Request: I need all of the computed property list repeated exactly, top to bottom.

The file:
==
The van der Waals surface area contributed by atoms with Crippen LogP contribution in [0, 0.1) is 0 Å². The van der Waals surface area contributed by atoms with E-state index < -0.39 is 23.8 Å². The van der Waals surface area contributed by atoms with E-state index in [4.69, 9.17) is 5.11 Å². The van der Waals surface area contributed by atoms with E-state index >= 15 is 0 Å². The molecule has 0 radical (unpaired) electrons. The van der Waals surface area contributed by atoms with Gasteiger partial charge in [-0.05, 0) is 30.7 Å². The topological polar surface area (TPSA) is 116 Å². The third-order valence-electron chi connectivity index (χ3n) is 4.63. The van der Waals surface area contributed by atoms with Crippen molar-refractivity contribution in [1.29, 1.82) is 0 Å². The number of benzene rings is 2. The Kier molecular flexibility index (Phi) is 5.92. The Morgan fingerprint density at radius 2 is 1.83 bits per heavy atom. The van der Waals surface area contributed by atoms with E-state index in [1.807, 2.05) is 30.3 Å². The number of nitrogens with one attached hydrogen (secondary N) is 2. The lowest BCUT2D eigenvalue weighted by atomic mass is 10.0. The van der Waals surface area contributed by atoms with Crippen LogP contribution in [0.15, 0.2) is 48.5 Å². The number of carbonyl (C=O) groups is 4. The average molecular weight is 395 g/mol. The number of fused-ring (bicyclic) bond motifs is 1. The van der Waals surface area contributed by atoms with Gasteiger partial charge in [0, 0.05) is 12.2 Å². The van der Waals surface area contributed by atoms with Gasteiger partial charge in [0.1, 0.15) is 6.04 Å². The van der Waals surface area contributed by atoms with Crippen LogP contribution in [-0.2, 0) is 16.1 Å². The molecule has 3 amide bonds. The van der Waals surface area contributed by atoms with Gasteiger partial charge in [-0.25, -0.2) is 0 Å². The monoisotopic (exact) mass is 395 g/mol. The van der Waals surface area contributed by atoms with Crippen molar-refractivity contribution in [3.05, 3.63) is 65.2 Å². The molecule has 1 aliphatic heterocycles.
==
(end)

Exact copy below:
The van der Waals surface area contributed by atoms with Crippen LogP contribution in [0, 0.1) is 0 Å². The van der Waals surface area contributed by atoms with E-state index < -0.39 is 23.8 Å². The van der Waals surface area contributed by atoms with E-state index in [4.69, 9.17) is 5.11 Å². The van der Waals surface area contributed by atoms with E-state index >= 15 is 0 Å². The molecule has 0 radical (unpaired) electrons. The van der Waals surface area contributed by atoms with Gasteiger partial charge in [-0.05, 0) is 30.7 Å². The topological polar surface area (TPSA) is 116 Å². The third-order valence-electron chi connectivity index (χ3n) is 4.63. The van der Waals surface area contributed by atoms with Crippen molar-refractivity contribution in [1.29, 1.82) is 0 Å². The number of benzene rings is 2. The Kier molecular flexibility index (Phi) is 5.92. The Morgan fingerprint density at radius 2 is 1.83 bits per heavy atom. The van der Waals surface area contributed by atoms with E-state index in [1.807, 2.05) is 30.3 Å². The number of nitrogens with one attached hydrogen (secondary N) is 2. The lowest BCUT2D eigenvalue weighted by atomic mass is 10.0. The van der Waals surface area contributed by atoms with Crippen LogP contribution in [0.15, 0.2) is 48.5 Å². The number of carbonyl (C=O) groups is 4. The average molecular weight is 395 g/mol. The number of fused-ring (bicyclic) bond motifs is 1. The van der Waals surface area contributed by atoms with Gasteiger partial charge in [0, 0.05) is 12.2 Å². The van der Waals surface area contributed by atoms with Gasteiger partial charge in [0.1, 0.15) is 6.04 Å². The van der Waals surface area contributed by atoms with Crippen LogP contribution in [-0.2, 0) is 16.1 Å². The molecule has 3 amide bonds. The van der Waals surface area contributed by atoms with Gasteiger partial charge in [-0.25, -0.2) is 0 Å². The monoisotopic (exact) mass is 395 g/mol. The van der Waals surface area contributed by atoms with Crippen molar-refractivity contribution in [3.05, 3.63) is 65.2 Å². The molecule has 1 aliphatic heterocycles.